Richard Goldman is the president and CEO of the St. Augustine, Ponte Vedra & The Beaches Visitors & Convention Bureau (VCB). Goldman has lived in Ponte Vedra Beach since 1998 with his artist wife, Sharon. They have three grown daughters.
Can you please briefly tell us about your background?
Prior to joining the Bureau in 2009, I served as the senior vice president and chief marketing officer for Amelia Island Plantation, where I managed a 13-member, in-house advertising and marketing operation. As chairman of VISIT FLORIDA’s (VF) Board of Directors and with company executives, I facilitated the reorganization of VF into a more streamlined marketing company. I continue to serve on VISIT FLORIDA’S Marketing Committee and the Florida Tourism Council of Leaders. I am also past vice chair of the Florida Commission on Tourism and past chair of Florida’s First Coast of Golf, a regional destination marketing organization. A graduate of the University of Florida, I started my career at Ogilvy & Mather advertising agency in New York and spent 17 years working for Ryder & Schild Advertising in Miami, including 10 years as the firm’s vice president for marketing and research.
What’s the most rewarding part of your job?
Two things are particularly rewarding for me. The first is seeing that all of our stakeholders’ employees are busy and earning enough to care for their families. That only happens when my dedicated team at the VCB successfully builds demand for Florida’s Historic Coast® as a vacation and meetings destination. Second, when I see social media posts by past visitors sharing with their friends and relatives the amazing experiences they have had when visiting Ponte Vedra Beach or St. Augustine or Crescent Beach, it gives me a strong sense of pride. This destination has developed so positively in the last 10 years — even with the hurdles of two hurricanes in one year, the Deepwater Horizon oil spill and, of course, the Great Recession — that I can’t say enough about the work of my team and the business owners and entrepreneurs who have invested in Florida’s Historic Coast.
What’s the state of the tourism industry in St. Johns County today?
Today, the industry remains strong even as some Florida destinations have begun to decline in visitation. Florida’s Historic Coast now has a buzz that has put us on dozens of top 10 lists. From St. Augustine being named by National Geographic One of the World’s Best Places to See Holiday Lights, to the Sawgrass Marriott Golf Resort & Spa being named a Top Ten Golf Resort in the U.S. by Travel + Leisure Magazine, our destination has earned the attention of the world and our employees deliver the kinds of experiences that keep visitors coming back for more. Last year, that attention helped to generated $1.1 billion in direct spending by visitors to St. Johns County. And we have new hotels coming to St. Augustine and the Beaches after more than eight years without new properties. Those hotels will have parking for their guests, and that’s something we have needed for some time.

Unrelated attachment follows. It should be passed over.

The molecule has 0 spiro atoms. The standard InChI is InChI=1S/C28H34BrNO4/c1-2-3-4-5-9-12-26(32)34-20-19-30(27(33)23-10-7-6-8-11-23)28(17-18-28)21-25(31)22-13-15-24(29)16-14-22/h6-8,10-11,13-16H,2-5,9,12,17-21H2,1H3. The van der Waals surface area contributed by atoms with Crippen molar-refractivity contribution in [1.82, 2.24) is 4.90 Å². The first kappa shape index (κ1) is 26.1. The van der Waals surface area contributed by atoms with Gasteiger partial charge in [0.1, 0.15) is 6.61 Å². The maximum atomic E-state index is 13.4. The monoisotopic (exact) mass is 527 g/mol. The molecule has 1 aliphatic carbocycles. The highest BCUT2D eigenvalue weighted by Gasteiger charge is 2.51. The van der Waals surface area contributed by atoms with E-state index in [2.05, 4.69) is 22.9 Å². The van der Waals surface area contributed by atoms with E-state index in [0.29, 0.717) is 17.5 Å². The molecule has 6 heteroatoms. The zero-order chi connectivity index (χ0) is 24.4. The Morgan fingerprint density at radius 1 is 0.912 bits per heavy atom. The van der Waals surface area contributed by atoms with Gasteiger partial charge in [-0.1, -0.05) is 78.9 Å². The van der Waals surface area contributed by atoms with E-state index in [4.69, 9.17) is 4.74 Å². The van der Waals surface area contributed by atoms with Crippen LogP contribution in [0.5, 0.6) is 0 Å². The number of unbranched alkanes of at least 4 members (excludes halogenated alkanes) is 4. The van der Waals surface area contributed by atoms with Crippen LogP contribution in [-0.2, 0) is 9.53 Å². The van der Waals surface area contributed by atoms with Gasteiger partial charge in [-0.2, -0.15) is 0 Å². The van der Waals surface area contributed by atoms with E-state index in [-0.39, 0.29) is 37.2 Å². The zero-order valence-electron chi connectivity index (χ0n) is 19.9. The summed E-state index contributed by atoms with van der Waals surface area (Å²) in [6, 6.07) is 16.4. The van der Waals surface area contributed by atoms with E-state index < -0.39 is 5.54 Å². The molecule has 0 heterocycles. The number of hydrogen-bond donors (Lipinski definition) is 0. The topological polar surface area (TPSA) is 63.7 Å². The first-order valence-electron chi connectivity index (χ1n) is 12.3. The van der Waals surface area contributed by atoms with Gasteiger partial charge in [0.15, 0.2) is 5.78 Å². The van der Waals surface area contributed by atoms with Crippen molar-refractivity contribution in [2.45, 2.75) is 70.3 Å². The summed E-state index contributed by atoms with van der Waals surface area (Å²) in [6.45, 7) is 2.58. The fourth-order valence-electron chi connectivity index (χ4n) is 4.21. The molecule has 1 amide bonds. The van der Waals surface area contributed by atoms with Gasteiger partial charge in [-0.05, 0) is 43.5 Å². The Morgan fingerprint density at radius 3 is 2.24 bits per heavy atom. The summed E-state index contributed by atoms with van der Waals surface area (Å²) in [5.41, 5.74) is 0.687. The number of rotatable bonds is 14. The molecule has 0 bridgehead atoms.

What are some of the challenges facing tourism today?
After the ever-increasing competition from other destinations and the need to raise the resources to compete, our biggest challenge is the perception of our business by residents. Tourism is an industry that has delivered such positive economic development and tax revenue for local and state government that residents don’t have an income tax. What’s more, tourism is a clean industry that generated $2.4 billion in economic impact in St. Johns County last year. Visitors came, spent their hard-earned money and went home. Yet, we residents, in some cases, have blamed tourism for the rapid growth of our communities and congestion on our roads. Our industry must reach out to the communities in which we work to demonstrate the value of our visitors, and show that we can be good neighbors, sensitive to the needs of residents, and give back to our communities.
What’s the future look like?
We will see continued improvement in the quality of dining, shopping and entertainment experiences around Ponte Vedra and all of Florida’s Historic Coast because our visitors are becoming more sophisticated. They will demand better quality, and that means we residents will have more and better things to do and to brag about to our friends who live elsewhere.
What do you enjoy most about living in the area?
I love that our kids could attend great schools and that Sharon, my wife, and I can now have a wonderful meal, view renowned artists or attend nationally acclaimed music events all in our own neighborhood. We don’t have to spend hours driving to other towns for those experiences. We’ve loved living here for 20 years, but that wasn’t always true about Ponte Vedra Beach.
What do you like to do in your free time?
In our business, there isn’t a lot of free time, but I have a vintage motorcycle that I can occasionally get Sharon out on for a ride in the country or a trip down to St. Augustine. I love fishing, whether it’s for bass on one of our many lakes around Sawgrass or at the GTM where there are plenty of reds and trout in Guana Lake and out on the Tolomato/ICW. I also spend what Sharon thinks is too much time working in my yard, but I find it relaxing and a great diversion.
Edited by Jon Blauvelt